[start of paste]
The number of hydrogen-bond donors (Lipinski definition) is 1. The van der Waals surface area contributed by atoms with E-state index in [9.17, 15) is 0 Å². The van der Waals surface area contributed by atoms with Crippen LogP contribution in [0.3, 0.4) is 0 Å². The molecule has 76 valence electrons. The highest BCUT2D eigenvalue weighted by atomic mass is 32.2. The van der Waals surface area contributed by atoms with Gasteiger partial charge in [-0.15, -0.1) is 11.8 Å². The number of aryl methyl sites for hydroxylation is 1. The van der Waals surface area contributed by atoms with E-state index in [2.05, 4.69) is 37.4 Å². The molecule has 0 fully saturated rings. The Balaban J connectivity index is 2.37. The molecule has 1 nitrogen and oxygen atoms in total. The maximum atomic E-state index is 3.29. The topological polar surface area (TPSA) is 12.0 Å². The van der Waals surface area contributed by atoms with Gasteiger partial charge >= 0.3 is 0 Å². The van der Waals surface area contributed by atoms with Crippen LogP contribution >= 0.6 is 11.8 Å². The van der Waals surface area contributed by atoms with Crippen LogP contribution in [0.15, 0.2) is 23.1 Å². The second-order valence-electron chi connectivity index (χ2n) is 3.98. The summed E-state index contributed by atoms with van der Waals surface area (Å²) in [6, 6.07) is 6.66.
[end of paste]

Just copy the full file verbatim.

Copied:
The number of hydrogen-bond donors (Lipinski definition) is 1. The van der Waals surface area contributed by atoms with E-state index in [9.17, 15) is 0 Å². The van der Waals surface area contributed by atoms with Crippen LogP contribution in [0.3, 0.4) is 0 Å². The molecule has 76 valence electrons. The highest BCUT2D eigenvalue weighted by atomic mass is 32.2. The van der Waals surface area contributed by atoms with Gasteiger partial charge in [-0.15, -0.1) is 11.8 Å². The number of aryl methyl sites for hydroxylation is 1. The van der Waals surface area contributed by atoms with E-state index in [2.05, 4.69) is 37.4 Å². The molecule has 0 fully saturated rings. The Balaban J connectivity index is 2.37. The molecule has 1 nitrogen and oxygen atoms in total. The maximum atomic E-state index is 3.29. The topological polar surface area (TPSA) is 12.0 Å². The van der Waals surface area contributed by atoms with Gasteiger partial charge >= 0.3 is 0 Å². The van der Waals surface area contributed by atoms with Crippen LogP contribution >= 0.6 is 11.8 Å². The van der Waals surface area contributed by atoms with Crippen LogP contribution in [0.15, 0.2) is 23.1 Å². The second-order valence-electron chi connectivity index (χ2n) is 3.98. The summed E-state index contributed by atoms with van der Waals surface area (Å²) in [6, 6.07) is 6.66.